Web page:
|Nestle eyes investments in Russia and M&A |
Nestle cereal boxes are pictured through a logo in the company supermarket at the Nestle headquarters in Vevey, February 17, 2011.
Credit: Reuters/Valentin Flauraud
By Maria Kiselyova
TIMASHEVSK, Russia | Tue Oct 18, 2011 3:01pm EDT
TIMASHEVSK, Russia (Reuters) - Nestle ( NESN.VX), the world's biggest food group, is looking globally for bolt-on acquisitions and is stepping up investment in Russia in its hunt for growth, its chief executive said on Tuesday.
Nestle is aiming for Russia to become its biggest European market by sales, the company said, without giving a time frame.
Russia is already a significant market for Nestle, where it sells Nescafe coffee, grocery products and pet food.
"We are interested in acquisitions that make strategic, business, commercial and cultural sense," Paul Bulcke told Reuters in an interview at the opening of the second stage of a coffee producing plant in the Krasnodar region in south Russia.
However Bulcke also said he expected global raw coffee prices to stay "quite high."
"Raw material prices went up quite dramatically last year. I do believe that raw material prices are going to stay quite high, higher than they were two or four years ago," he said.
Bulcke said he sees growth opportunities across many markets.
"We are focusing on all categories where we are present, we are not going for one that is easier or where there is less competition, so we really want to grow our presence through different categories," he said in an interview.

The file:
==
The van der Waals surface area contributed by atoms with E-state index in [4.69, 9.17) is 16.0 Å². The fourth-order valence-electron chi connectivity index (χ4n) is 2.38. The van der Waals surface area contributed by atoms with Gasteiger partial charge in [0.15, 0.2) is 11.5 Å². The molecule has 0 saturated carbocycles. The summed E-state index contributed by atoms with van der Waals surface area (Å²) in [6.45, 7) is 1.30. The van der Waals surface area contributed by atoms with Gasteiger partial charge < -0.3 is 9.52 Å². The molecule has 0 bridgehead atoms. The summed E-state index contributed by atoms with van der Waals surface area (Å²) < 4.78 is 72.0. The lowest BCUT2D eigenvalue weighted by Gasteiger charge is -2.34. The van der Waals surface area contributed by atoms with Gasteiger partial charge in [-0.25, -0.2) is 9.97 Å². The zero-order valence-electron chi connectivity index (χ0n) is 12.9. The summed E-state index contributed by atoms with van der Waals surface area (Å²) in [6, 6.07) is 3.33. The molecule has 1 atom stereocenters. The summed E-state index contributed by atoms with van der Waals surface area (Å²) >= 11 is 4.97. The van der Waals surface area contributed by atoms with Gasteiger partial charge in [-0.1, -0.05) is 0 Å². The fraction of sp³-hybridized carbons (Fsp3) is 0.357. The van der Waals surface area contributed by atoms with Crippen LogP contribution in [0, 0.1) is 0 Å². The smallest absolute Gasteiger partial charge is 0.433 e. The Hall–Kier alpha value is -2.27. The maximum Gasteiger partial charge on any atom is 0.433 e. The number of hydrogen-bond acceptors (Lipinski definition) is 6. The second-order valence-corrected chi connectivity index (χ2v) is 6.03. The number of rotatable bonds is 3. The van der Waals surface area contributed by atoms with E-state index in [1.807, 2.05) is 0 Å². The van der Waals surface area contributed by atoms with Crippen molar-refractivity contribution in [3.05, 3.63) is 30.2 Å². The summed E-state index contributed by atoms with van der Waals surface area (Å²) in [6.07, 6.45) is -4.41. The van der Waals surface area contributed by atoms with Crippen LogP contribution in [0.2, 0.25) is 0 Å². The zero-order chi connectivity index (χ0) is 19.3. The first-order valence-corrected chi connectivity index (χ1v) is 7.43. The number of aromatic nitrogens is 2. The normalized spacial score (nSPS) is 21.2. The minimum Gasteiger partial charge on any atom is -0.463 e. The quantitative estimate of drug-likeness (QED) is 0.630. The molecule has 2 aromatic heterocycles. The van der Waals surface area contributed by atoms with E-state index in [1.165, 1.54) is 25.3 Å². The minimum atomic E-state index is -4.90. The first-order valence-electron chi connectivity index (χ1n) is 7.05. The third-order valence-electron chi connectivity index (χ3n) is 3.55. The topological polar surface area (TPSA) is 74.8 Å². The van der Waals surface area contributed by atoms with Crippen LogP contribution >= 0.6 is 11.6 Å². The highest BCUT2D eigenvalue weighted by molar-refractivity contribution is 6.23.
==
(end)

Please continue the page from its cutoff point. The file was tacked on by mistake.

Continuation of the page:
Nestle has been linked to a potential acquisition of Russian baby-food and juice producer Progress as well as to a bid for Pfizer's ( PFE.N) Wyeth baby formula business if it comes up for sale and the larger Mead Johnson Nutrition ( MJN.N).
Bulcke declined to comment on specific targets.
Global consumer companies are showing increasing interest in the Russian market, as demonstrated by Unilever's recent purchase of Kalina, Russia's biggest cosmetics group.
"We feel very welcome in so many markets, emerging markets that are opening themselves up for foreign investment and creating the environment. But we are also growing in Western Europe," he said.
Nestle has been an active player in recent emerging markets M&A activity, taking stakes in two Chinese food companies.
The company has dry powder for acquisitions after selling its remaining stake in eyecare group Alcon to Novartis ( NOVN.VX), and has refrained from announcing a new share buyback program.
"There are so many opportunities everywhere -- food is something that is part of everybody's life, and that is our job," he added.
Nestle has invested more than 7 billion roubles ($226.4 million) in the coffee plant in Timashevsk, which it opened in 2005.
The plant now produces nearly all of Nestle's coffee in Russia and has become its biggest soluble coffee factory in Europe, the company has said.
It also supplies coffee to neighboring countries. Investment in the plant has brought Nestle's overall Russian investments to over $1 billion over the past decade.
"We have 12 factories here and the nature of the country -- with 140 million plus population -- allows us to aim for making Russia one of the biggest markets in Europe (for Nestle), so that means that we are going to have to invest more here," Bulcke said.
"It is clear that this has to be stepped up."
He said he was keen to look for stable investment opportunities given the current economic volatility.